Back at Fox, Lee directed Gentle Julia (1923), another Tarkington adaptation. After Gentle Julia, Lee spent several months studying filmmaking in Europe, a practice he would continue for the next decade.[6]

Lee did You Can't Get Away with It (1923), In Love with Love (1924) with Marguerite De La Motte, and an expensive adaptation of The Man Without a Country (1925).[6][7]

Other credits included Havoc (1925), The Outsider (1926) (with Walter Pidgeon), and The Silver Treasure (1927), based on Nostromo by Joseph Conrad.[8] He also directed The Whirlwind of Youth (1927).[9]


Lee went to Paramount in 1926 where he directed Pola Negri in Barbed Wire (1927) and The Secret Hour (1928).[10] Doomsday (1928) starred Florence Vidor and Gary Cooper.[11] He was reunited with Negri for Three Sinners (1928) and Loves of an Actress (1928) then did The First Kiss (1928) with Cooper and Fay Wray.[12]

In 1929, he directed The Wolf of Wall Street featuring George Bancroft.[13] He followed it with A Dangerous Woman (1929) starring Olga Baclanova, then Lee made the first sound Fu Manchu film, The Mysterious Dr. Fu Manchu (1929).[14] He spent three months touring Europe in 1929.[15]

Lee was one of many directors who contributed to the all-star revue Paramount on Parade (1930). The Return of Dr. Fu Manchu (1930) was a sequel to The Mysterious Dr Fu Manchu. Lee then made Ladies Love Brutes (1930) and Derelict (1930) with Bancroft, and A Man from Wyoming (1930), with Cooper.


Lee went to Warners to make The Ruling Voice (1931) with Walter Huston. He based himself in England for the next two years where he wrote an English version script of Captain Craddock (1931), did The Guilty Generation (1931) at Columbia and That Night in London (1931) for Paramount in England; the latter starred Robert Donat.[16]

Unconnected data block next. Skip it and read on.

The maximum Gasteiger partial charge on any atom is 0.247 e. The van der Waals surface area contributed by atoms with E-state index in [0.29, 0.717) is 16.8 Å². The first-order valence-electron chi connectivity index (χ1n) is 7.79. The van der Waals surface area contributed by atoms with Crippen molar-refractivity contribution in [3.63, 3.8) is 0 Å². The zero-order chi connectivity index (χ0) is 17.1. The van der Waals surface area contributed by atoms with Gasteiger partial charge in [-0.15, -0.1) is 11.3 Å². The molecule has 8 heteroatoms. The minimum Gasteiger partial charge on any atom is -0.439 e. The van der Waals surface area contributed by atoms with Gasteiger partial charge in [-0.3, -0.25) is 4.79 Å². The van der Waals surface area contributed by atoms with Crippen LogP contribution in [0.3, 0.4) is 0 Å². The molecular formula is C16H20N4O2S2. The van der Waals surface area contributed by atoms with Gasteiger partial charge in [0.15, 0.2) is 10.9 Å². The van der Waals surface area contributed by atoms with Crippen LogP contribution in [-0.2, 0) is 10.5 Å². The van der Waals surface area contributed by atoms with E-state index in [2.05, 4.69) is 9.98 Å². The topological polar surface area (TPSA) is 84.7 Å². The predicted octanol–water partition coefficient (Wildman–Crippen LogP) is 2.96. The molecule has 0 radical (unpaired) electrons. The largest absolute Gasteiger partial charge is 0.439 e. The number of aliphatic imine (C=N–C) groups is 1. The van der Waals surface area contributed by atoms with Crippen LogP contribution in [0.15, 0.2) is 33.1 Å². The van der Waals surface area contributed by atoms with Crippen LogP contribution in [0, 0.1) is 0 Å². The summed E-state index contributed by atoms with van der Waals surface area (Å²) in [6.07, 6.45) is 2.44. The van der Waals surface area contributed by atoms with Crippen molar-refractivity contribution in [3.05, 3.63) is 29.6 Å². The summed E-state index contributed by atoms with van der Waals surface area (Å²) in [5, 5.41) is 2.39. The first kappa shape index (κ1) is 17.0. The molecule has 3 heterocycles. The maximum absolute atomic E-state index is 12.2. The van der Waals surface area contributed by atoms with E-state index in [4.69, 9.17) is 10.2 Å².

Back at Fox, Lee directed Zoo in Budapest (1933), I Am Suzanne (1933) and Gambling (1934); the latter starred George M. Cohan.[17][18]

Edward Small

Edward Small hired Lee to write and direct an adaptation of The Count of Monte Cristo (1934) for United Artists starring Donat; it was a huge success and ushered in a cycle of swashbuckling films.

Fox had merged to become 20th Century-Fox whose production head Darryl F. Zanuck hired Lee to direct one of the studio's first films, the biopic Cardinal Richelieu (1935) starring George Arliss.[19]

Lee received an offer from RKO to write and direct another swashbuckler, The Three Musketeers (1935). For United Artists he did One Rainy Afternoon (1936) and the English-shot Agatha Christie adaptation, Love from a Stranger (1937).

Back in Hollywood, Lee was reunited with Small for The Toast of New York (1937), a biopic that was a notorious flop. It was made at RKO who also financed Lee's next film, Mother Carey's Chickens (1938).